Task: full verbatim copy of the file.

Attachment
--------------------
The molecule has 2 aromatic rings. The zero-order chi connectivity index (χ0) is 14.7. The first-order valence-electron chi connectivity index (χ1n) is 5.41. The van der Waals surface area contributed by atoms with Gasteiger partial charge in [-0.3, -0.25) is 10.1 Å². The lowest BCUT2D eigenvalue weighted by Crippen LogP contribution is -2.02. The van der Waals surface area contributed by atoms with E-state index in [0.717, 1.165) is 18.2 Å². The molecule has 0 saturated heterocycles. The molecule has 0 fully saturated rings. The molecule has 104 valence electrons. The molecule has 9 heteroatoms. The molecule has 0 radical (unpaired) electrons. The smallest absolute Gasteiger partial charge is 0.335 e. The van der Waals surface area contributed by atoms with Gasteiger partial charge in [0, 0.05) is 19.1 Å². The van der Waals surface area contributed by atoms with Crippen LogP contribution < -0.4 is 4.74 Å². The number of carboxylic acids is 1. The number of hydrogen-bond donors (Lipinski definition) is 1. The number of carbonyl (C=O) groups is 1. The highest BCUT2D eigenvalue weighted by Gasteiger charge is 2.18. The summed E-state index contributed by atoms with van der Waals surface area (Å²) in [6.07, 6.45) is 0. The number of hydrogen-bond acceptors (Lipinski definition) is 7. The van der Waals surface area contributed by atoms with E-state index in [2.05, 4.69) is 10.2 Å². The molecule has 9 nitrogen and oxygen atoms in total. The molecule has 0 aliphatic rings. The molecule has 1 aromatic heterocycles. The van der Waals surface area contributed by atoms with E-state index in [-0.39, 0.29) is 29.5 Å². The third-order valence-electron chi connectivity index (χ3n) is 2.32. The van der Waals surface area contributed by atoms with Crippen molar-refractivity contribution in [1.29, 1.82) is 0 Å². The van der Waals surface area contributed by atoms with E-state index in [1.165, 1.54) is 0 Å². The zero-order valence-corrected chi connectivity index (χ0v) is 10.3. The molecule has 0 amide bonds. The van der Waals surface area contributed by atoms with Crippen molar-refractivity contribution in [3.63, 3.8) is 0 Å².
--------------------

The molecule has 2 aromatic rings. The zero-order chi connectivity index (χ0) is 14.7. The first-order valence-electron chi connectivity index (χ1n) is 5.41. The van der Waals surface area contributed by atoms with Gasteiger partial charge in [-0.3, -0.25) is 10.1 Å². The lowest BCUT2D eigenvalue weighted by Crippen LogP contribution is -2.02. The van der Waals surface area contributed by atoms with E-state index in [0.717, 1.165) is 18.2 Å². The molecule has 0 saturated heterocycles. The molecule has 0 fully saturated rings. The molecule has 104 valence electrons. The molecule has 9 heteroatoms. The molecule has 0 radical (unpaired) electrons. The smallest absolute Gasteiger partial charge is 0.335 e. The van der Waals surface area contributed by atoms with Gasteiger partial charge in [0, 0.05) is 19.1 Å². The van der Waals surface area contributed by atoms with Crippen LogP contribution < -0.4 is 4.74 Å². The number of carboxylic acids is 1. The number of hydrogen-bond donors (Lipinski definition) is 1. The number of carbonyl (C=O) groups is 1. The highest BCUT2D eigenvalue weighted by Gasteiger charge is 2.18. The summed E-state index contributed by atoms with van der Waals surface area (Å²) in [6.07, 6.45) is 0. The number of hydrogen-bond acceptors (Lipinski definition) is 7. The van der Waals surface area contributed by atoms with E-state index in [2.05, 4.69) is 10.2 Å². The molecule has 9 nitrogen and oxygen atoms in total. The molecule has 0 aliphatic rings. The molecule has 1 aromatic heterocycles. The van der Waals surface area contributed by atoms with E-state index in [-0.39, 0.29) is 29.5 Å². The third-order valence-electron chi connectivity index (χ3n) is 2.32. The van der Waals surface area contributed by atoms with Crippen molar-refractivity contribution in [1.29, 1.82) is 0 Å². The van der Waals surface area contributed by atoms with E-state index in [1.165, 1.54) is 0 Å². The zero-order valence-corrected chi connectivity index (χ0v) is 10.3. The molecule has 0 amide bonds. The van der Waals surface area contributed by atoms with Crippen molar-refractivity contribution in [3.63, 3.8) is 0 Å².